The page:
Your natural wisdom about whole foods is a lot more reliable than you think. If you lose sight of the big picture and start choosing foods by their calorie and fat content (or some other nutrient combination), your judgment about what’s good for you and what isn’t gets blurred. Fat-free snacks and treats start to look just as good for you as apples or carrot sticks; diet soda seems like a much better “deal” than low-fat milk.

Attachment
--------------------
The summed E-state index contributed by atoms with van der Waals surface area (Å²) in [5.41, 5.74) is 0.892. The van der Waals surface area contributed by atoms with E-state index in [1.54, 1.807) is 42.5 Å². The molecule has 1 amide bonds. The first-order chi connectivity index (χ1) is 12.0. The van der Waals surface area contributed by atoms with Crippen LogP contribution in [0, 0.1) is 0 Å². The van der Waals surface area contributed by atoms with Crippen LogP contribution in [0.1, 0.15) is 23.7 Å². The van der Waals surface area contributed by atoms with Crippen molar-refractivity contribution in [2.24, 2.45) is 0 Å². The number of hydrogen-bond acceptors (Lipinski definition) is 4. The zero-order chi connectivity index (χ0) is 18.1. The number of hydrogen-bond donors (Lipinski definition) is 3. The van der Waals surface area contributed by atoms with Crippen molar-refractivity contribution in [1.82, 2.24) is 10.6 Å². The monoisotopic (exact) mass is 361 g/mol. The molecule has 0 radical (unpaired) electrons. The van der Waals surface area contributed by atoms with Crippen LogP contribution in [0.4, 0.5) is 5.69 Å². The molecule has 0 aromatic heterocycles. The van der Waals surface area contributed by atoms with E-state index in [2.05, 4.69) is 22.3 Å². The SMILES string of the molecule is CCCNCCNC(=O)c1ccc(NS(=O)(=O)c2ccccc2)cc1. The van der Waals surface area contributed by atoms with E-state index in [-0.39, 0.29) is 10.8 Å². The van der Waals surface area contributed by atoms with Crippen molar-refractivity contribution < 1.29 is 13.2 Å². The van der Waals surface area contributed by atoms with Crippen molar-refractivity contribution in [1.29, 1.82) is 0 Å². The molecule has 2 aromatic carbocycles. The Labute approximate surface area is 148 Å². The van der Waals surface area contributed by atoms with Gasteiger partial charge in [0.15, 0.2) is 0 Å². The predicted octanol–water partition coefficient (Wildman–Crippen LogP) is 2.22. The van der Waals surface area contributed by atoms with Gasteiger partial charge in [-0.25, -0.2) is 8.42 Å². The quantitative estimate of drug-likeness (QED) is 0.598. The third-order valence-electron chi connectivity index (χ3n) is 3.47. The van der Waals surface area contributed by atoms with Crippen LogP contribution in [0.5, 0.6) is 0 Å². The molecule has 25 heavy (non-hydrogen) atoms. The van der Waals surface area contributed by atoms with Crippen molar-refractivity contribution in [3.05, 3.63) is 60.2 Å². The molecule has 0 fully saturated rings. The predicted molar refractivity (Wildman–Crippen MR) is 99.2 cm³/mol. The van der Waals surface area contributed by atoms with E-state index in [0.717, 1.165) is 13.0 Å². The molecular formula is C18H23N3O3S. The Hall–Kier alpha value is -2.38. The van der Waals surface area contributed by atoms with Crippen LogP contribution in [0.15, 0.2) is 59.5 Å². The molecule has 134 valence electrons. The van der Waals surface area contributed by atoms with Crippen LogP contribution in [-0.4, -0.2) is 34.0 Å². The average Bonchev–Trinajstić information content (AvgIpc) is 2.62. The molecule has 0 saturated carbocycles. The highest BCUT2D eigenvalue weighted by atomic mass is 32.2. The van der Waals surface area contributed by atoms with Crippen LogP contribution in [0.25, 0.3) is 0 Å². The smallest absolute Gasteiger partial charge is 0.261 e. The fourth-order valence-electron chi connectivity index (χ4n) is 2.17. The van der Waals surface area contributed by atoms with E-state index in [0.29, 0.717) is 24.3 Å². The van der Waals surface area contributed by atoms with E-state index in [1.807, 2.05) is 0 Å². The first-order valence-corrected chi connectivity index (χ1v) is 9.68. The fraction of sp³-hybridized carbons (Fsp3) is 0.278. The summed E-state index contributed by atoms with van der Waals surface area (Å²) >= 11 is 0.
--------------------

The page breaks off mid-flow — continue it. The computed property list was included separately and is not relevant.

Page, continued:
Fact is, a low-fat food can look great on paper but not make a positive contribution to your diet. And some foods you have sworn off because of their high fat content (for instance, cheese, avocado, peanut butter) can be good, nutrient-rich choices. The better eating strategy: Focus on whole foods. Eat six or more servings of grains a day (bread, cereal, rice, pasta), two or more servings of fruit, at least three of vegetables, two or three servings of milk products and two of protein-rich meat, fish, eggs, poultry or dried beans. Whenever you can, choose whole, unprocessed foods. And always choose foods you like. Do that, and the grams and milligrams will take care of themselves.
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